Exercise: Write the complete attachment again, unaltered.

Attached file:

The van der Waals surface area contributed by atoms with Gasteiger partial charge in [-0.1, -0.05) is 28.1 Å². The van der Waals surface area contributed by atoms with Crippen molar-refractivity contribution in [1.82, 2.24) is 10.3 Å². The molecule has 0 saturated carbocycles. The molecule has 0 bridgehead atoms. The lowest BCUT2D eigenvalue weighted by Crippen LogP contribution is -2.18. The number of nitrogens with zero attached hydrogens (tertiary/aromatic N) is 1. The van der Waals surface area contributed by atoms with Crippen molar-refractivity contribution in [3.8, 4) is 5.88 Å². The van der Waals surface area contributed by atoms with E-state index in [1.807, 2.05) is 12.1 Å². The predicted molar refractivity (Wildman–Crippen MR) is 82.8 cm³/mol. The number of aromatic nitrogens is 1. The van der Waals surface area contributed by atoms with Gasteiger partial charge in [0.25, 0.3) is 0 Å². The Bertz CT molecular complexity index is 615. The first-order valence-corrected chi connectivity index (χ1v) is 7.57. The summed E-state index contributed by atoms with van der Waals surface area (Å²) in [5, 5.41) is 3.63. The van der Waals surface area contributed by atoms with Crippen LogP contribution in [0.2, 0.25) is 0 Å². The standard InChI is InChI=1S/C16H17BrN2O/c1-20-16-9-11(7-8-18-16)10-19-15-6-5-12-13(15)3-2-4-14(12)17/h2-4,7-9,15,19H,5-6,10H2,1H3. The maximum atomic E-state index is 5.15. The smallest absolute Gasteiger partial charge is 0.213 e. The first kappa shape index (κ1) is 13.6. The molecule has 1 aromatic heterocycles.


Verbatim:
The van der Waals surface area contributed by atoms with Gasteiger partial charge in [-0.1, -0.05) is 28.1 Å². The van der Waals surface area contributed by atoms with Crippen molar-refractivity contribution in [1.82, 2.24) is 10.3 Å². The molecule has 0 saturated carbocycles. The molecule has 0 bridgehead atoms. The lowest BCUT2D eigenvalue weighted by Crippen LogP contribution is -2.18. The number of nitrogens with zero attached hydrogens (tertiary/aromatic N) is 1. The van der Waals surface area contributed by atoms with Crippen molar-refractivity contribution in [3.8, 4) is 5.88 Å². The van der Waals surface area contributed by atoms with E-state index in [1.807, 2.05) is 12.1 Å². The predicted molar refractivity (Wildman–Crippen MR) is 82.8 cm³/mol. The number of aromatic nitrogens is 1. The van der Waals surface area contributed by atoms with Gasteiger partial charge in [0.25, 0.3) is 0 Å². The Bertz CT molecular complexity index is 615. The first-order valence-corrected chi connectivity index (χ1v) is 7.57. The summed E-state index contributed by atoms with van der Waals surface area (Å²) in [5, 5.41) is 3.63. The van der Waals surface area contributed by atoms with Crippen LogP contribution in [0.2, 0.25) is 0 Å². The standard InChI is InChI=1S/C16H17BrN2O/c1-20-16-9-11(7-8-18-16)10-19-15-6-5-12-13(15)3-2-4-14(12)17/h2-4,7-9,15,19H,5-6,10H2,1H3. The maximum atomic E-state index is 5.15. The smallest absolute Gasteiger partial charge is 0.213 e. The first kappa shape index (κ1) is 13.6. The molecule has 1 aromatic heterocycles.